Lions, Cougars Counting on Care

In-Synch takes in eight malnourished big cats

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    NEWSLETTERS

    TK
    In-Sync Exotics

    Commentary
    by Bruce Felps

    Mistreatment of animals in North Texas extends way beyond puppy mills and tortured housecats.

    Large exotic cats such as lions and cougars also face harsh, deplorable conditions. Members of both species recently were rescued from “filthy, feces-laden enclosures in a barn with no air circulation,” according to a press release, in Poetry, Texas. How ironic.

    One cougar was found dead, and 12 other cats were placed with sanctuaries in Indiana and New Jersey. Eight — four cougars and four lions — ended up at In-Sync Exotics Wildlife Rescue and Education Center in Wylie.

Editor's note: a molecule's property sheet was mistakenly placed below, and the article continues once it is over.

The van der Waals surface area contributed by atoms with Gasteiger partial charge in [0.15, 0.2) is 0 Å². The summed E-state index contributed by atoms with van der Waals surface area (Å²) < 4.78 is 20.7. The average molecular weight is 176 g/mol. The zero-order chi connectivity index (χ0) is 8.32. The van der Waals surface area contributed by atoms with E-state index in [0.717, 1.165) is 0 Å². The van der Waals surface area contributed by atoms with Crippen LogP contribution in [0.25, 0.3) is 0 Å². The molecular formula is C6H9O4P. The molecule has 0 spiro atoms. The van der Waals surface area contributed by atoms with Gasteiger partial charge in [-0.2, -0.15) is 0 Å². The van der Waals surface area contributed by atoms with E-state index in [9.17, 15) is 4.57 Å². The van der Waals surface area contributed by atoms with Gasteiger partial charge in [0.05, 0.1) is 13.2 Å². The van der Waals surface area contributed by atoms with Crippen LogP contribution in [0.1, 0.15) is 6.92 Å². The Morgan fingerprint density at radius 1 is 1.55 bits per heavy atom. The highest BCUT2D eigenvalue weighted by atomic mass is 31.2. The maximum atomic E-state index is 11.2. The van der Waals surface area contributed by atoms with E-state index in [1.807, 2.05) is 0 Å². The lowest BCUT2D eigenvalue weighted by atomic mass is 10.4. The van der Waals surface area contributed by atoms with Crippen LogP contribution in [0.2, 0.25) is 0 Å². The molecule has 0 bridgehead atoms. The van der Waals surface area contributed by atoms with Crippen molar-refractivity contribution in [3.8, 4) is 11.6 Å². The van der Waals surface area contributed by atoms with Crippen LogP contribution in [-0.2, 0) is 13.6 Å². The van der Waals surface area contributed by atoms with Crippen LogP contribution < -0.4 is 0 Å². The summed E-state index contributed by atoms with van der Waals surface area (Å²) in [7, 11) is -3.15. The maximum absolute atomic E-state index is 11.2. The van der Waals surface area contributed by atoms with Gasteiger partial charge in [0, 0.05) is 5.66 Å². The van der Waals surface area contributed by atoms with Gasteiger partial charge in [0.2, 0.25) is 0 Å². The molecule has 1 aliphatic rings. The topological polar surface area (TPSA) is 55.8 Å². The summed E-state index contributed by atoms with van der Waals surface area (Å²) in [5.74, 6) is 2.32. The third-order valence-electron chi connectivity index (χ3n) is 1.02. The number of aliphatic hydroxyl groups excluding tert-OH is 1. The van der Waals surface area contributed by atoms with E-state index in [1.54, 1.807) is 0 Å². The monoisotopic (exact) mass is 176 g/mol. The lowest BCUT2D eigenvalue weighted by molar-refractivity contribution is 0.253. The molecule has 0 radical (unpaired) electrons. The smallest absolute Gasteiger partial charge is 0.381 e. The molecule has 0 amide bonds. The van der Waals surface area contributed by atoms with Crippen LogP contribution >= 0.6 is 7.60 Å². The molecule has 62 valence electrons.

The heavyweight felines are in a far better place — no, not that — now but still have an uphill battle to good health. The tail of one dropped off, geez, because of an unknown condition. Some had broken bones, at least one suffers from toxoplasmosis, a parasite of the brain, and others were diagnosed with pneumonia. All suffered from malnutrition and dehydration.

    Professionals and volunteers at the In-Sync sanctuary take care of the hard part — nursing the animals back to health, feeding, caring — but they could use a little backup in the way of donations.

    They hope to raise $100,000 — hey, these ain’t no little pussycats — for vet care, food, and new shelters for the abused, recovering animals.

    Can ya help a kitty out?


    Bruce Felps owns and operates East Dallas Times, an online community news outlet serving the White Rock Lake area. He always sides with the animals.